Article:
APACAgricultural Policy Analysis Center

Back to Articles

February 22, 2013

Adjusting farm policy in light of changing societal concerns

Over the last three weeks, we have been noting basic concepts that we think need to be a part of a defensible farm policy. The first three characteristics of farm policy were environmental sustainability, human physical sustainability, and economic sustainability. To that triad, we want to add a fourth: political sustainability.

Secretary of Agriculture touched on that issue late last year when he talked about the shrinking rural population as one reason for the failure of Congress to adopt a farm bill before he spoke to the 2012 Farm Journal Forum in early December.

When the first of the modern farm bills was adopted three-quarters of a century ago, the majority of the population either lived in rural areas or was one generation away from the farm. The issues that faced farmers were familiar to most voters.

Today, farmers constitute less than 2 percent of the nation’s population and rural residents are dwindling in number as the nation becomes more urban. Farmers can no longer depend on voters who have any understanding of animal husbandry or the nature of crop production.

In today’s changing demographics, it takes more than the traditional “farm block” to pass a farm bill. To start with, support for farm legislation will dwindle rapidly if farmers are seen as defending the indefensible.

We have seen stories of activists who get hired to work in a concentrated feeding operation so they can take videos of acts they consider to constitute inhumane treatment of animals. When farmers work with state legislatures to pass legislation to make it a crime to take such videos, the general public rightly begins to wonder what farmers have to hide.

A far better strategy is for the farm community to openly explain normal animal raising practices using whatever means are available. If practices that have no place in a normal farming operation appear in videos or otherwise become evident, then farmers and farm supporters need to speak out and join in the call to end the abuse.

We live in a world in which values are changing, and when it comes to the treatment of animals, some activities that were once commonplace are increasingly being seen as unacceptable. And this change in values affects more than farmers, as the world of show dogs and horse racing can attest. Farmers need to keep up with these changing values and make appropriate adjustments to their animal handling practices if they want to retain the public’s trust and support.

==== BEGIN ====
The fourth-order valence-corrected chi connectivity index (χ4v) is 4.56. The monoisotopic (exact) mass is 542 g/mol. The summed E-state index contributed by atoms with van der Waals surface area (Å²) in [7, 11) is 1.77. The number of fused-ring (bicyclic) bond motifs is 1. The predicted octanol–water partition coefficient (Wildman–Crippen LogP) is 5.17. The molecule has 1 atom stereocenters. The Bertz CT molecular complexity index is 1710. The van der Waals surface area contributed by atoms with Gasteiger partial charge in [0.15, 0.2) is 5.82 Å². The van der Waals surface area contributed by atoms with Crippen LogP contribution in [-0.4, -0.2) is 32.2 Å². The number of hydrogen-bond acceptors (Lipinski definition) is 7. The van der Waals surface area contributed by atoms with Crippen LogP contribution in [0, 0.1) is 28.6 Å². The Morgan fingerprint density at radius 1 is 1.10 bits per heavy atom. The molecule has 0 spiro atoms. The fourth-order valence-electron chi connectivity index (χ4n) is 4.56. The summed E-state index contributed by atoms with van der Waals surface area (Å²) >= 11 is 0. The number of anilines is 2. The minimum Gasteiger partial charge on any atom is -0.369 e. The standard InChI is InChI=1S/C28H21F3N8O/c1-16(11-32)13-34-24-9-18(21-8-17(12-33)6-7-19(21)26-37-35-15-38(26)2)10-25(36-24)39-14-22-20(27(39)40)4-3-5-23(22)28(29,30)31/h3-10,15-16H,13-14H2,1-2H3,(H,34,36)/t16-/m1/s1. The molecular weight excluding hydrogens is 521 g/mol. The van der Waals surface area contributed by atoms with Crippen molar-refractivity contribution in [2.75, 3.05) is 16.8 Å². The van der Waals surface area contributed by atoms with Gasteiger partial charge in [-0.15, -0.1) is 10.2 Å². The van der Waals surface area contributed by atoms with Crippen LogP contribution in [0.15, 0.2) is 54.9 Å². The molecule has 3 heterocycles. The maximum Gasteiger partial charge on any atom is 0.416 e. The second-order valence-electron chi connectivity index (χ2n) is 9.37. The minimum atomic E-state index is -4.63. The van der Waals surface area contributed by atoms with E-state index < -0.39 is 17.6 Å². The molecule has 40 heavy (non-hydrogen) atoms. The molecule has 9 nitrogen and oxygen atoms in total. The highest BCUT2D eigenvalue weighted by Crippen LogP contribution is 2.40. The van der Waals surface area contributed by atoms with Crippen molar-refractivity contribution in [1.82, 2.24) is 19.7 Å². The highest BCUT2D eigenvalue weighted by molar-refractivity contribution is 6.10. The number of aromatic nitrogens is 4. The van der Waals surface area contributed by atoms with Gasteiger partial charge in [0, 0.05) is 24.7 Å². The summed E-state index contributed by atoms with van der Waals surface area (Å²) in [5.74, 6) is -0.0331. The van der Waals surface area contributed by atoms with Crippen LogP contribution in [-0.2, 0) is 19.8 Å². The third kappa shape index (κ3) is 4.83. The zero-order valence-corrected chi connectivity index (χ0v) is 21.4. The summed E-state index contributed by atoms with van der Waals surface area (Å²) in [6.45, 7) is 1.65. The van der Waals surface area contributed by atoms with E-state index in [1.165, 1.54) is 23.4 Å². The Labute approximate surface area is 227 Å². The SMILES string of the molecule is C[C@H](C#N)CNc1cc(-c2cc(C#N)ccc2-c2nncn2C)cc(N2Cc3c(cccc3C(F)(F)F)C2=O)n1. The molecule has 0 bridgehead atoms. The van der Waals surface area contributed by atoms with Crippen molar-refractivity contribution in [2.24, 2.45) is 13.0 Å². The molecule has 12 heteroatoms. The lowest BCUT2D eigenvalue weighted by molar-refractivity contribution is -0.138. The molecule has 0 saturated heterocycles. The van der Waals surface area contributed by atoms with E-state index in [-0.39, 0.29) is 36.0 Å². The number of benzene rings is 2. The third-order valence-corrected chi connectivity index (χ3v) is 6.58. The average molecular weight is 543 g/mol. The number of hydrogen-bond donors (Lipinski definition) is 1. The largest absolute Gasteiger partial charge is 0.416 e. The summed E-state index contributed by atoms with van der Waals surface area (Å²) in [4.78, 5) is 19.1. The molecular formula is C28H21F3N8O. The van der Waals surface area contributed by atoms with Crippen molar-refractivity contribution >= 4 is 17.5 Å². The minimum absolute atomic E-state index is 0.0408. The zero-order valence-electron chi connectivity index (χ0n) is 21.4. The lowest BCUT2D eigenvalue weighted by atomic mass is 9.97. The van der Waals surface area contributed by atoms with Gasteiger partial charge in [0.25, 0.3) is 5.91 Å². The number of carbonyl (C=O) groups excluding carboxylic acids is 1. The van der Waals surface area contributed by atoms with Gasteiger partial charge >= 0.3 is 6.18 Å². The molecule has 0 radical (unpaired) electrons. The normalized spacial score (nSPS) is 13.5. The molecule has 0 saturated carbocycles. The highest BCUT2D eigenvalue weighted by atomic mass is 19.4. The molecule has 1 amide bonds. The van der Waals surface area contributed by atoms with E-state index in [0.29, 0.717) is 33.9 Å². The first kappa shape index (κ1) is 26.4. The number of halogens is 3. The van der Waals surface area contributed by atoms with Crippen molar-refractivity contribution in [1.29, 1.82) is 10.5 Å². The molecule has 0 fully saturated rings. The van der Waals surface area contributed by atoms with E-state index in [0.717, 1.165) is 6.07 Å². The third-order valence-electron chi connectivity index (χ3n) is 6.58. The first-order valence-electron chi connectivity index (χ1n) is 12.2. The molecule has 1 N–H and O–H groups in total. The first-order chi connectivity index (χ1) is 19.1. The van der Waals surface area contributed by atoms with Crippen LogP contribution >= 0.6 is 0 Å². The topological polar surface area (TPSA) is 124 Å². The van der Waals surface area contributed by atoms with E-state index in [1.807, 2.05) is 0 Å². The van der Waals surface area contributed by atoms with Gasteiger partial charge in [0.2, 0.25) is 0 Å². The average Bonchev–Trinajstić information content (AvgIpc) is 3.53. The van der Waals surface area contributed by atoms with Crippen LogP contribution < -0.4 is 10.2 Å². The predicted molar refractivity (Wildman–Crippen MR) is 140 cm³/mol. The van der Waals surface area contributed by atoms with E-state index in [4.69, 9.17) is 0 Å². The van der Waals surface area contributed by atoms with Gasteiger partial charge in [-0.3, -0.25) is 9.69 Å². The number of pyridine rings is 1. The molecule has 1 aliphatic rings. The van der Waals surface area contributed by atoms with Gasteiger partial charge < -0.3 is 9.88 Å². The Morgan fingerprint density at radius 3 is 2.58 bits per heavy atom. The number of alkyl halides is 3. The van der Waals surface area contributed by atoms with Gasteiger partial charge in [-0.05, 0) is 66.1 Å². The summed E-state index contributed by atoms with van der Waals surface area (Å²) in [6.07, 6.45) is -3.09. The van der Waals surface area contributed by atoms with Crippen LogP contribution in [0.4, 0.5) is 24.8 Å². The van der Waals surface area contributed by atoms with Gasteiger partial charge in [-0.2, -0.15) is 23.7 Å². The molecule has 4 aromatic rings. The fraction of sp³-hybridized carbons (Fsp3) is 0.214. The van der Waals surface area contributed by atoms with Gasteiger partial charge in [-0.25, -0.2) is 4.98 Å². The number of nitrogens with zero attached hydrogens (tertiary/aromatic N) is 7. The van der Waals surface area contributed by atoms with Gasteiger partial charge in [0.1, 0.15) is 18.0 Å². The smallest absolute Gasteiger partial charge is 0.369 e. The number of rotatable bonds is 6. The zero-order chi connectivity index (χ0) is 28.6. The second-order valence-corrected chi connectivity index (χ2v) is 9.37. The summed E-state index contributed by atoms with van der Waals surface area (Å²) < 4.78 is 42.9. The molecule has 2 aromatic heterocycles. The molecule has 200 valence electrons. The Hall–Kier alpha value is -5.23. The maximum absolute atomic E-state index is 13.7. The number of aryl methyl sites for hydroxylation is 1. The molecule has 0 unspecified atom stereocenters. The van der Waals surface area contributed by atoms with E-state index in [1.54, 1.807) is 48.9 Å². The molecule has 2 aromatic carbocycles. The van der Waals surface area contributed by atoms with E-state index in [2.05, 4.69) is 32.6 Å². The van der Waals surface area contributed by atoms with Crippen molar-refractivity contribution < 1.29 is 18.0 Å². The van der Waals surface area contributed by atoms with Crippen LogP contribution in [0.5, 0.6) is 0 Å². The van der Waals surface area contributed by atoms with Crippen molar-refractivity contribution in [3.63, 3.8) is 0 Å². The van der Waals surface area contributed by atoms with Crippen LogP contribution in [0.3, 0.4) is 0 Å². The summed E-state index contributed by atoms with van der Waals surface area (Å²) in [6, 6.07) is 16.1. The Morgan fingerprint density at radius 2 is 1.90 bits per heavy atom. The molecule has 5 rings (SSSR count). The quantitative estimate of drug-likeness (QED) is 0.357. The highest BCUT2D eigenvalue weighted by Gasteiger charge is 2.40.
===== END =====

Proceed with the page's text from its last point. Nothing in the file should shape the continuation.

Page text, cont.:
In a period of tight federal budgets, we find it hard to defend direct payments when net farm income is projected to be at near record levels. As we said last week, farmers need to be protected against real losses. But spending money on programs that provide extra income when prices are high and offer ineffective support when farmers face real financial threats makes no sense. It is possible to provide defensible support to the nation’s crop farmers at a much lower cost than the federal government faces under current legislation

In addition, a defensible farm bill has to make sense to a wide range of voters and has to take their concerns into account as it meets the very real needs of working farmers. For some of these voters, their primary concerns are for the environment whether that means reducing the release of carbon dioxide from fossil fuels, or keeping farm chemicals out of the aquifer.

Other voters view farm legislation from their perspective as consumers. They want to make sure that their food does not contain residues of chemicals that were used in its production. At the same time they do not want to be exposed to bacterial matter that can send them to the emergency room.

Other voters are focused on the issue of hunger and seeing to it that the poor of society have access to an adequate supply of nutritious foods.

And quite frankly, a large number of voters are concerned about all three.

When we step back it becomes clear that the four areas of sustainability that we have been talking about are interrelated. Paying attention to them would provide a good starting point in the development of a defensible farm bill—a farm bill that would attract support well beyond the 2 percent of the population who earn their living as farmers.

Daryll E. Ray holds the Blasingame Chair of Excellence in Agricultural Policy, Institute of Agriculture, University of Tennessee, and is the Director of UT’s Agricultural Policy Analysis Center (APAC). Harwood D. Schaffer is a Research Assistant Professor at APAC. (865) 974-7407; Fax: (865) 974-7298; dray@utk.edu and hdschaffer@utk.edu; http://www.agpolicy.org.

Reproduction Permission Granted with:
1) Full attribution to Daryll E. Ray and Harwood D. Schaffer, Agricultural Policy Analysis Center, University of Tennessee, Knoxville, TN;
2) An email sent to hdschaffer@utk.edu indicating how often you intend on running the column and your total circulation. Also, please send one copy of the first issue with the column in it to Harwood Schaffer, Agricultural Policy Analysis Center, 309 Morgan Hall, Knoxville, TN 37996-4519.